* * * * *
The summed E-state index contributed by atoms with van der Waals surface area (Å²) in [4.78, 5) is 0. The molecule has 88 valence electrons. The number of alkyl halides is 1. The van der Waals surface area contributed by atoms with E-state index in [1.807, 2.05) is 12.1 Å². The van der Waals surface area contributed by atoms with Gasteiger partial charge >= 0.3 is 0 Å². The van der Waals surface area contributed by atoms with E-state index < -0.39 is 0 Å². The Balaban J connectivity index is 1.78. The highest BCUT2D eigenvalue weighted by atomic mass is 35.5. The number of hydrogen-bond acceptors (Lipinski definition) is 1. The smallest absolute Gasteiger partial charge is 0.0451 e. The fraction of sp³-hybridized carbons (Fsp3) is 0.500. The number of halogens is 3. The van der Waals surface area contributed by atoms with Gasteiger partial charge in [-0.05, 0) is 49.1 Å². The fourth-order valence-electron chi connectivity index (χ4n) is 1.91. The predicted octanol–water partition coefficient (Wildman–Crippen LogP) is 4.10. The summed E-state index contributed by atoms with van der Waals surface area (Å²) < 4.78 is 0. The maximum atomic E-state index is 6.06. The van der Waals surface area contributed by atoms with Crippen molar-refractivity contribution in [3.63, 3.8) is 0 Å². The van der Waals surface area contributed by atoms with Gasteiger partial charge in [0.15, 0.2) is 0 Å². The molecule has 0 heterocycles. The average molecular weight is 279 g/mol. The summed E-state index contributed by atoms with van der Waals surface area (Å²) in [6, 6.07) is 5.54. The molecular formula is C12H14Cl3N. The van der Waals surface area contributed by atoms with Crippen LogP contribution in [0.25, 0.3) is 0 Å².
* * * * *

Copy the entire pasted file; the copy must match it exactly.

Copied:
The summed E-state index contributed by atoms with van der Waals surface area (Å²) in [4.78, 5) is 0. The molecule has 88 valence electrons. The number of alkyl halides is 1. The van der Waals surface area contributed by atoms with E-state index in [1.807, 2.05) is 12.1 Å². The van der Waals surface area contributed by atoms with Gasteiger partial charge >= 0.3 is 0 Å². The van der Waals surface area contributed by atoms with E-state index < -0.39 is 0 Å². The Balaban J connectivity index is 1.78. The highest BCUT2D eigenvalue weighted by atomic mass is 35.5. The number of hydrogen-bond acceptors (Lipinski definition) is 1. The smallest absolute Gasteiger partial charge is 0.0451 e. The fraction of sp³-hybridized carbons (Fsp3) is 0.500. The number of halogens is 3. The van der Waals surface area contributed by atoms with Gasteiger partial charge in [-0.05, 0) is 49.1 Å². The fourth-order valence-electron chi connectivity index (χ4n) is 1.91. The predicted octanol–water partition coefficient (Wildman–Crippen LogP) is 4.10. The summed E-state index contributed by atoms with van der Waals surface area (Å²) < 4.78 is 0. The maximum atomic E-state index is 6.06. The van der Waals surface area contributed by atoms with Crippen molar-refractivity contribution in [3.63, 3.8) is 0 Å². The van der Waals surface area contributed by atoms with Gasteiger partial charge in [0.15, 0.2) is 0 Å². The molecule has 0 heterocycles. The average molecular weight is 279 g/mol. The summed E-state index contributed by atoms with van der Waals surface area (Å²) in [6, 6.07) is 5.54. The molecular formula is C12H14Cl3N. The van der Waals surface area contributed by atoms with Crippen LogP contribution in [0.25, 0.3) is 0 Å².